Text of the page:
Habitable planets with life on them on dying stars possible, says astronomers
Researchers have found that we could detect oxygen in the atmosphere of a white dwarf's planet much more easily than for an Earth-like planet orbiting a Sun-like star.
"In the quest for extraterrestrial biological signatures, the first stars we study should be white dwarfs," said Avi Loeb, theorist at the Harvard-Smithsonian Center for Astrophysics (CfA).
Recent research by CfA astronomers Courtney Dressing and David Charbonneau showed that the closest habitable planet is likely to orbit a red dwarf star - a cool, low-mass star undergoing nuclear fusion.
Since a red dwarf, although smaller and fainter than the sun, is much larger and brighter than a white dwarf, its glare would overwhelm the faint signal from an orbiting planet's atmosphere.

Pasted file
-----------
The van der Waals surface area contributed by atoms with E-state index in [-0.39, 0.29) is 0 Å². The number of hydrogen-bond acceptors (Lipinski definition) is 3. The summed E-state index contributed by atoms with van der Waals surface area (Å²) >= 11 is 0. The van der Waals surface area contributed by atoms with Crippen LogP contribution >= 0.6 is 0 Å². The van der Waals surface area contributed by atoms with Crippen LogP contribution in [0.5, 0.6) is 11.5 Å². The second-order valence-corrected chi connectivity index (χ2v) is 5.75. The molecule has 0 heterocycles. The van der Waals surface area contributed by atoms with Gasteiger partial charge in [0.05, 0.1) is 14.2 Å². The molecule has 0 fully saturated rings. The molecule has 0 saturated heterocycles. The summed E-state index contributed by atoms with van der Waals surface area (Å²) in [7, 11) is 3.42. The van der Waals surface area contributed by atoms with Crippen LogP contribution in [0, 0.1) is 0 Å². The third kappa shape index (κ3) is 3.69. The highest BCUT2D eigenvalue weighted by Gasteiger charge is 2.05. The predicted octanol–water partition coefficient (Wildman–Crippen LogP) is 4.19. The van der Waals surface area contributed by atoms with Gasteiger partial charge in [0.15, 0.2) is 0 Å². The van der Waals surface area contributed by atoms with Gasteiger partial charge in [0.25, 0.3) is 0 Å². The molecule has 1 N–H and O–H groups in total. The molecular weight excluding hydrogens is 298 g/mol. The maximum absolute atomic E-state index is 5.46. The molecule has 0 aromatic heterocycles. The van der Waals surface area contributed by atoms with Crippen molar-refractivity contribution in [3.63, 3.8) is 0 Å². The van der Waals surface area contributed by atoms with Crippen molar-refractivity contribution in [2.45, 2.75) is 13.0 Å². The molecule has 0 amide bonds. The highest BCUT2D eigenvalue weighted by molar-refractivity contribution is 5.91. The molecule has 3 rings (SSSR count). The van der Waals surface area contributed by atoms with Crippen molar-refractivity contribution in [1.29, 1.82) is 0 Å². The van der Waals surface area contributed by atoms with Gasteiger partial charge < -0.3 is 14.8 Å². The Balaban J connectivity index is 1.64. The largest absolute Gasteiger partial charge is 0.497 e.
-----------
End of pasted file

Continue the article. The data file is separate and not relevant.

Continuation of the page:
When a star like the Sun dies, it puffs off its outer layers, leaving behind a hot core called a white dwarf. A typical white dwarf is about the size of Earth. It slowly cools and fades over time, but it can retain heat long enough to warm a nearby world for billions of years.
Since a white dwarf is much smaller and fainter than the Sun, a planet would have to be much closer in to be habitable with liquid water on its surface. A habitable planet would circle the white dwarf once every 10 hours at a distance of about a million miles.
Before a star becomes a white dwarf it swells into a
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